Chart of the Month: A Decade of Job Gains Wiped Out in a Single Month

Source: Bureau of Labor Statistics data as of April 2020

Market Observations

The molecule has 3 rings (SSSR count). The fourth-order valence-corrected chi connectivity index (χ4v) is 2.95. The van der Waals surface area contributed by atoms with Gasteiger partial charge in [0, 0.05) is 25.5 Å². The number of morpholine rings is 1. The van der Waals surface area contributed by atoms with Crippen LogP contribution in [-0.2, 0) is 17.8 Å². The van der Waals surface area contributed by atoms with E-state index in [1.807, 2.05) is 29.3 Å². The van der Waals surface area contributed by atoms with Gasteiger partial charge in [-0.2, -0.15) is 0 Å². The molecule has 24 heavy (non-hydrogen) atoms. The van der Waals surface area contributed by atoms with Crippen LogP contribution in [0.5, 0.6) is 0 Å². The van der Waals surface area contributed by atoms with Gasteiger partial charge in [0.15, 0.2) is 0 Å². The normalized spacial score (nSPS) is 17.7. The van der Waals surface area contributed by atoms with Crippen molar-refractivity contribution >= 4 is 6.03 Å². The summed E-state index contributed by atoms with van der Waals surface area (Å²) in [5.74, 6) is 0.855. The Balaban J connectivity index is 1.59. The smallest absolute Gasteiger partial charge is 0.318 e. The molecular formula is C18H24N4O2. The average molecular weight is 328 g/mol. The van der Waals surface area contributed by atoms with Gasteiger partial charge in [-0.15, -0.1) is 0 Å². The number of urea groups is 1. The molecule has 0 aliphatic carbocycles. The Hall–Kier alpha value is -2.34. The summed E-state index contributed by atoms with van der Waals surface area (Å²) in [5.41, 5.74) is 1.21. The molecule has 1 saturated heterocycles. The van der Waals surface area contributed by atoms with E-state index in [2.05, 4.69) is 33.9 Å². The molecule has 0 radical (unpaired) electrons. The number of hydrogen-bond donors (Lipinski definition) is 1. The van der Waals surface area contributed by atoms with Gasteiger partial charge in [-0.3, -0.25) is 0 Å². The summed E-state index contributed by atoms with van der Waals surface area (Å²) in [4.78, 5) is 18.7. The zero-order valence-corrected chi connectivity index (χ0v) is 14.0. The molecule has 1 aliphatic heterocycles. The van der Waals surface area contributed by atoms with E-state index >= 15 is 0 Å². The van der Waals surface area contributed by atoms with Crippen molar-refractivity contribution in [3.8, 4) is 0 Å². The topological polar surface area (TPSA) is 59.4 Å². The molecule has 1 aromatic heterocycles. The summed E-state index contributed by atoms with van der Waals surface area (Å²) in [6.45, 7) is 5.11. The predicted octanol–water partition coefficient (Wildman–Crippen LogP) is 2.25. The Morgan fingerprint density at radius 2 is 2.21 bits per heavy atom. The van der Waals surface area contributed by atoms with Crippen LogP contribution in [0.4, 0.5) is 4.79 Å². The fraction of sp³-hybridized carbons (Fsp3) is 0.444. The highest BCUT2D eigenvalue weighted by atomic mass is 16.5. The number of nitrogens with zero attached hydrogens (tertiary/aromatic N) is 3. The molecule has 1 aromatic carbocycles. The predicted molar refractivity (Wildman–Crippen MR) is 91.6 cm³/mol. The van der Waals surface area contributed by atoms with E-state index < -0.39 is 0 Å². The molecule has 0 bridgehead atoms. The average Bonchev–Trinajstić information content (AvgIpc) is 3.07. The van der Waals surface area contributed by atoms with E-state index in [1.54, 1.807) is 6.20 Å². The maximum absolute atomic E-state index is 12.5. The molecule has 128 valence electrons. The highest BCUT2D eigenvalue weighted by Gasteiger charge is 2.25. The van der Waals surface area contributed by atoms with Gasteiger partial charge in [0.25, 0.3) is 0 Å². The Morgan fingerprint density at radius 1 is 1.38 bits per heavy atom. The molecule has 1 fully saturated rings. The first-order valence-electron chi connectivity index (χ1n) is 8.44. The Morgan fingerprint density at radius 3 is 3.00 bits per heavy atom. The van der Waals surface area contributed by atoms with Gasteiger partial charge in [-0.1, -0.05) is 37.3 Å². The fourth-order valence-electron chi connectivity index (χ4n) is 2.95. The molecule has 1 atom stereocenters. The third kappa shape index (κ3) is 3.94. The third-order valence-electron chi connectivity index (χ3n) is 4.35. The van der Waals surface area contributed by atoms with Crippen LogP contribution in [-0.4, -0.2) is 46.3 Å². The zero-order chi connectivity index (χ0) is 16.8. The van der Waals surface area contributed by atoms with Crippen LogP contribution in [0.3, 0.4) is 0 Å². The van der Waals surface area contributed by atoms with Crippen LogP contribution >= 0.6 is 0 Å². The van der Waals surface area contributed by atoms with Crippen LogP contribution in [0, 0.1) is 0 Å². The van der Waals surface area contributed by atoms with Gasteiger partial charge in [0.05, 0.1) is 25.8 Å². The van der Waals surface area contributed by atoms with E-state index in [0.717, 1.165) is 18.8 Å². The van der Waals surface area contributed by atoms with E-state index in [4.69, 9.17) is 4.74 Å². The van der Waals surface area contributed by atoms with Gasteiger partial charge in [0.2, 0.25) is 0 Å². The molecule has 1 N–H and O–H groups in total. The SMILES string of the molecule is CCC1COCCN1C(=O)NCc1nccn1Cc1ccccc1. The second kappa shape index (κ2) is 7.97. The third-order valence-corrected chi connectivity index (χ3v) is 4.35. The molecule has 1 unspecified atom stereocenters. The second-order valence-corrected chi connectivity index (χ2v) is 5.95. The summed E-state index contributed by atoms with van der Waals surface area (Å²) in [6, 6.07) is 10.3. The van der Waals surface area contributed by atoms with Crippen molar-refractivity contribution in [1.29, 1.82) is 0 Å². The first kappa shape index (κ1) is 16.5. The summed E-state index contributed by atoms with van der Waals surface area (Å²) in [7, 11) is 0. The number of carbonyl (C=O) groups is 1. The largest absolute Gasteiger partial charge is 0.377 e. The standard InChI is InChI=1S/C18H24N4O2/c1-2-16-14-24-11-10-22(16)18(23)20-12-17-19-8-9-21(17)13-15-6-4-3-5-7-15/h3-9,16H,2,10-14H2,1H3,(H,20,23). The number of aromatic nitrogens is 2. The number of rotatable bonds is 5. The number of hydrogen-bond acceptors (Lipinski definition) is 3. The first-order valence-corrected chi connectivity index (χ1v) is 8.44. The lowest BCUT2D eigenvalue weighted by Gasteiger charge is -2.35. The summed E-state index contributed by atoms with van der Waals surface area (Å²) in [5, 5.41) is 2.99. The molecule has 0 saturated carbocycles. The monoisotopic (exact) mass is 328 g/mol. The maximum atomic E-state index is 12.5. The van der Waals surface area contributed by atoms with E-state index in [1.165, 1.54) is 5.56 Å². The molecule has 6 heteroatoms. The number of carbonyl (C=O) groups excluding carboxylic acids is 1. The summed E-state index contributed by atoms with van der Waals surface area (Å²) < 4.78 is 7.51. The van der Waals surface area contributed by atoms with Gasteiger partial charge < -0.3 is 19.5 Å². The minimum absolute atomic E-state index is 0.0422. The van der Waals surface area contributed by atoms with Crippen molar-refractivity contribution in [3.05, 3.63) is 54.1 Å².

This month we got another glimpse into the economic damage the coronavirus pandemic has unleashed on the U.S. economy. While the weekly data on unemployment filings has foreshadowed the catastrophic nature of the job losses, the April jobs report confirmed just how brutal it has been. In a single month, more than 20 million jobs have vanished. With the unemployment rate soaring to 14.7%, it is at the highest level since the Great Depression. Even worse, the unemployment rate would have been 5.0% higher if 6.4 million who were absent from work for “other reasons” were counted as unemployed. This is astonishing, considering that just two months ago the unemployment rate stood at 3.5%, a 50-year low. Job losses were widespread in the recent report, with reductions occurring across every sector of the U.S. economy. If that is not catastrophically bad enough, wages also skyrocketed during the period. The surprising gain was not tied to actual salary increases, but rather reflects how many of the recent job losses were concentrated among the lower-income, service industry workers. The magnitude of these numbers and the speed at which it is happening is truly stunning.

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